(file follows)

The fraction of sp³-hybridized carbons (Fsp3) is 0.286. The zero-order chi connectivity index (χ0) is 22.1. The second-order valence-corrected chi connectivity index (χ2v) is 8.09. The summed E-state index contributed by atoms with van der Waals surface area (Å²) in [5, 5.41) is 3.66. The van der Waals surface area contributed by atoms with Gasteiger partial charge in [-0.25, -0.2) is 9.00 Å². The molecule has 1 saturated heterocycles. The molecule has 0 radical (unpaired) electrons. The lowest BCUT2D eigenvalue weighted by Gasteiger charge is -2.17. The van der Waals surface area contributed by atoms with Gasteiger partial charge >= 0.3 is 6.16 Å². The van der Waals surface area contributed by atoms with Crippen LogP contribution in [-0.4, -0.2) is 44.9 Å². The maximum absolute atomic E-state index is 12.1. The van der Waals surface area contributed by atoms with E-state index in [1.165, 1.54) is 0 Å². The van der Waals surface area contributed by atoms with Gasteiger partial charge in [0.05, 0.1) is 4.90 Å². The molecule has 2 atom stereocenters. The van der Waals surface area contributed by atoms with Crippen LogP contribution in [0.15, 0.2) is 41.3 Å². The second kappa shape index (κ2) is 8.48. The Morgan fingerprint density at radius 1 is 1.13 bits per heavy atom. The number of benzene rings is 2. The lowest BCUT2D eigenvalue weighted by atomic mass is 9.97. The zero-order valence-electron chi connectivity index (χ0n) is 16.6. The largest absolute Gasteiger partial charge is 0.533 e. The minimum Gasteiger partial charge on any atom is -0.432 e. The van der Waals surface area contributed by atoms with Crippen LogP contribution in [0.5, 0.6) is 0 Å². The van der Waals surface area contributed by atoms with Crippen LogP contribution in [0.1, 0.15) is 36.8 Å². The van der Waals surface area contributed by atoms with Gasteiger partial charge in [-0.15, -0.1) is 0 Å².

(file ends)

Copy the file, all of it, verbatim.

The fraction of sp³-hybridized carbons (Fsp3) is 0.286. The zero-order chi connectivity index (χ0) is 22.1. The second-order valence-corrected chi connectivity index (χ2v) is 8.09. The summed E-state index contributed by atoms with van der Waals surface area (Å²) in [5, 5.41) is 3.66. The van der Waals surface area contributed by atoms with Gasteiger partial charge in [-0.25, -0.2) is 9.00 Å². The molecule has 1 saturated heterocycles. The molecule has 0 radical (unpaired) electrons. The lowest BCUT2D eigenvalue weighted by Gasteiger charge is -2.17. The van der Waals surface area contributed by atoms with Gasteiger partial charge >= 0.3 is 6.16 Å². The van der Waals surface area contributed by atoms with Crippen LogP contribution in [-0.4, -0.2) is 44.9 Å². The maximum absolute atomic E-state index is 12.1. The van der Waals surface area contributed by atoms with E-state index in [1.165, 1.54) is 0 Å². The van der Waals surface area contributed by atoms with Gasteiger partial charge in [0.05, 0.1) is 4.90 Å². The molecule has 2 atom stereocenters. The van der Waals surface area contributed by atoms with Crippen LogP contribution in [0.15, 0.2) is 41.3 Å². The second kappa shape index (κ2) is 8.48. The Morgan fingerprint density at radius 1 is 1.13 bits per heavy atom. The number of benzene rings is 2. The lowest BCUT2D eigenvalue weighted by atomic mass is 9.97. The zero-order valence-electron chi connectivity index (χ0n) is 16.6. The largest absolute Gasteiger partial charge is 0.533 e. The minimum Gasteiger partial charge on any atom is -0.432 e. The van der Waals surface area contributed by atoms with Crippen LogP contribution in [0.5, 0.6) is 0 Å². The van der Waals surface area contributed by atoms with Crippen LogP contribution in [0.1, 0.15) is 36.8 Å². The van der Waals surface area contributed by atoms with Gasteiger partial charge in [-0.15, -0.1) is 0 Å².